“Wayback Machine” Evidence Held to be Insufficient to Support Personal Jurisdiction

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In Abdul-Baatin v. LG ChemAmerica, Inc., No. 2217 (N.J. Super. Ct. App. Div. Nov. 12, 2021) (unpublished), evidence of defendant’s contacts with the forum was in part presented through a web page from the Wayback machine.  Defendant, a South Korean company, was sued for injuries allegedly sustained from an exploding lithium battery.  The plaintiff was injured in New Jersey.  The case presents jurisdictional issues, as well as a question of authentication of web pages from the Wayback machine.

Bloomberg[1] reports that:

A webpage on the Internet Archive’s “Wayback Machine” and other documents submitted by Isa Abdul-Baatin, together with LG Chem’s evidence, made up too slim a record for the lower court to decide it could exercise jurisdiction over the company, according to the New Jersey Superior Court, Appellate Division.

In part, the plaintiff argued that an American subsidiary, LG Chem America, Inc. (“LGCAI”), was an alter ego of defendant LG Chem Ltd. (“LG Chem”).  The court wrote:

Plaintiff opposed the motion [to dismiss for lack of jurisdiction and insufficient service of process], asserting the court had personal jurisdiction over LG Chem because LGCAI was 100% owned and controlled by LG Chem, was the alter ego of LG Chem, and operated in New Jersey. In support, plaintiff produced a webpage downloaded from the “Internet Archive Wayback Machine” listing LGCAI’s address on LG Chem’s website as of November 15, 2016, as  “920 Sylvan Ave., Englewood Cliffs, NJ.” [Emphasis added].

Plaintiff also offered other jurisdictionally-related contacts.

In part, the defendant responded:

LG Chem asserts “New Jersey is not LG Chem’s place of incorporation or its principal place of business,” and the judge’s conclusion to the contrary “based on inadmissible hearsay in  (p)laintiff’s unauthenticated Wayback Machine screenshot . . . showing an address for a legally distinct entity seventeen months before (p)laintiff’s alleged injury” is erroneous. [Emphasis added].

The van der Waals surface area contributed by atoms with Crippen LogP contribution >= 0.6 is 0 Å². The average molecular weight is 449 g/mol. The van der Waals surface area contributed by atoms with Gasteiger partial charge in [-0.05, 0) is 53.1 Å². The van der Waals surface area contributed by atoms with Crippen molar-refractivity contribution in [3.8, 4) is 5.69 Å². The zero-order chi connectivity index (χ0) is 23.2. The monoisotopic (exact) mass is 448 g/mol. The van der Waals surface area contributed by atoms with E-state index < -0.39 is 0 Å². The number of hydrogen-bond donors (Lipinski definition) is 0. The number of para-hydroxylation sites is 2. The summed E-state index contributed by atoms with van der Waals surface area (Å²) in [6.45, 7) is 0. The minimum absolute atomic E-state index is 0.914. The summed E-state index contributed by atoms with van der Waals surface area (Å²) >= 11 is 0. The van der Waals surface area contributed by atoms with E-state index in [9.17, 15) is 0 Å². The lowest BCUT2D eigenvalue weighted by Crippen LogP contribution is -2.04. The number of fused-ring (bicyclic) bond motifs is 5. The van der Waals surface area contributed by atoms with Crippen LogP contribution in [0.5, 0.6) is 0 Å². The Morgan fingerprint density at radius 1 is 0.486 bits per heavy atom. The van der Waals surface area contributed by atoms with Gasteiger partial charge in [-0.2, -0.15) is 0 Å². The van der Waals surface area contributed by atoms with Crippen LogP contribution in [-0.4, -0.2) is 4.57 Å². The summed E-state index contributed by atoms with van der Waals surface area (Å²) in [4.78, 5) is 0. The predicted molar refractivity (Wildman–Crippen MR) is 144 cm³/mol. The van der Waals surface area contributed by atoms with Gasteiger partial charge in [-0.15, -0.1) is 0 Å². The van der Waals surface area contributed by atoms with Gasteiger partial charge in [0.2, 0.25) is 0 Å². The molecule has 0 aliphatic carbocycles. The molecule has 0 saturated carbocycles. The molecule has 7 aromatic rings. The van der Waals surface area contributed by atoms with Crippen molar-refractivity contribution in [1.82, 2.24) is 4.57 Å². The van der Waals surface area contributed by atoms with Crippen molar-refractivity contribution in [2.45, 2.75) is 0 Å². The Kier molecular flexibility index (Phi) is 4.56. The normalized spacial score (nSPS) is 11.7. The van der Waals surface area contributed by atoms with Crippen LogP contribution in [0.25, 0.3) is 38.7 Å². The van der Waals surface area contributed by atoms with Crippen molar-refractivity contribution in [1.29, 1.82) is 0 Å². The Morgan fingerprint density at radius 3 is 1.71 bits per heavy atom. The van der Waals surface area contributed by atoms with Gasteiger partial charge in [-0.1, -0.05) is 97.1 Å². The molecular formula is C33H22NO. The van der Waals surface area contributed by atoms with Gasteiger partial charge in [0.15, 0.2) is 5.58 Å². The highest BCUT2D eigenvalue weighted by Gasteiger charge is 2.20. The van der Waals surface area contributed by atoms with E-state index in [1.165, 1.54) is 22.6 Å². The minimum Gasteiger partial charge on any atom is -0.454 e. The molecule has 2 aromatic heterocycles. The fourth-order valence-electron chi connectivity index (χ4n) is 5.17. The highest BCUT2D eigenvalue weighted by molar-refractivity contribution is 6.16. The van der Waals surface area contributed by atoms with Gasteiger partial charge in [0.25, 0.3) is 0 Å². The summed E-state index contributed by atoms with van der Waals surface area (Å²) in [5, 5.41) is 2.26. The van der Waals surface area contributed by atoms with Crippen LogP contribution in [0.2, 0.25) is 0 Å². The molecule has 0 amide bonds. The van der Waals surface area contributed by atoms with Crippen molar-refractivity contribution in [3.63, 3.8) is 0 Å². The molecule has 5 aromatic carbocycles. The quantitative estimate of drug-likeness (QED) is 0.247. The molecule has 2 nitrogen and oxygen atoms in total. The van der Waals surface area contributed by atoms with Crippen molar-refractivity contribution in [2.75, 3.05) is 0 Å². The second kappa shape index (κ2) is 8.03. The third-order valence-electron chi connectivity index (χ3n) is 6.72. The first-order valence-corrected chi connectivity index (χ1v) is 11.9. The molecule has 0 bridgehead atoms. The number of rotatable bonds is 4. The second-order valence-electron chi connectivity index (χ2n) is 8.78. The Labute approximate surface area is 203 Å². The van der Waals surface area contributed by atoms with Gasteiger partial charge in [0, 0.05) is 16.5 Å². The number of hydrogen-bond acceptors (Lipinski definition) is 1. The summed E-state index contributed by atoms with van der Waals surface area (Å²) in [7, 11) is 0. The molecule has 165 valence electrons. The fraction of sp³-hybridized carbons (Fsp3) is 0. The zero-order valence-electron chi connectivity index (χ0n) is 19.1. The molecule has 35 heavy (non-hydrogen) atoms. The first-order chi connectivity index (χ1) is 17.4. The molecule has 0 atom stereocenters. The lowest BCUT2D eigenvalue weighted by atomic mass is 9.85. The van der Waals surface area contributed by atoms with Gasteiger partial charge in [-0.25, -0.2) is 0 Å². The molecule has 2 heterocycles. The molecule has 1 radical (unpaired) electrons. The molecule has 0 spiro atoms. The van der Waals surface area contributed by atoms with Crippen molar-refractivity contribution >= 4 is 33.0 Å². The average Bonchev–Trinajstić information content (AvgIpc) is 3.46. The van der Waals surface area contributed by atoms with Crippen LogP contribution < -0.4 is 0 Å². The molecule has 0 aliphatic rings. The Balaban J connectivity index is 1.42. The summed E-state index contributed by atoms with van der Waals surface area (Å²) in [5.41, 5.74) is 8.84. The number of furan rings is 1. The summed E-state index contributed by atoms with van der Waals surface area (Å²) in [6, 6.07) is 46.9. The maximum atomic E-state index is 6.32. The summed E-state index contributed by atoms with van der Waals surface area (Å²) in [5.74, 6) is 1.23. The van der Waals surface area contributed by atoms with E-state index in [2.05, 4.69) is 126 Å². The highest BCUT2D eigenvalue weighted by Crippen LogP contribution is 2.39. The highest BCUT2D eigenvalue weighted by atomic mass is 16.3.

The appellate court held that the record was not sufficiently developed.  Jurisdictional discovery and an evidentiary hearing was required to resolve the disputed facts.


In a similar context, I won a case in which Toshiba Corp., located in Japan, argued that it was not subject to personal jurisdiction in Maryland because it sold its products to Toshiba America, Inc. (“TAI”), in Japan.  As such, it argued that it did not transact business in Maryland.  Copiers Typewriters Calculators, Inc. v. Toshiba Corp., 576 F.Supp. 312 (D. Md. 1983).

The Court rejected that defense:

By its efforts to serve the United States market, by placing its goods in the stream of commerce which will supply that market, and by welcoming the sales and the revenue derived therefrom, Toshiba evidences its intent that its goods reach the states of the United States, in which its goods are sold. It should reasonably anticipate being haled into court in those states where sale of those goods ultimately causes damage to someone in those states…. The extent of the purposeful interjection by Toshiba of its products into Maryland is amply demonstrated by the substantial volume of the alleged deficient copiers in this state. Roughly half a million dollars’ worth of copiers were received by the plaintiff…. [W]hile Toshiba’s burden in defending an action in Maryland is more than minimal, the plaintiff’s burden of suing Toshiba in Japan exceeds that of Toshiba defending a suit here. Toshiba is represented by the same counsel which represents TAI. Moreover, Toshiba is set up to do business internationally, and depends in part on foreign consumption. Forcing Toshiba, an international corporation, to defend a suit in Maryland is patently less burdensome than requiring the plaintiff, a local Maryland dealer, to do the converse. [Emphasis added].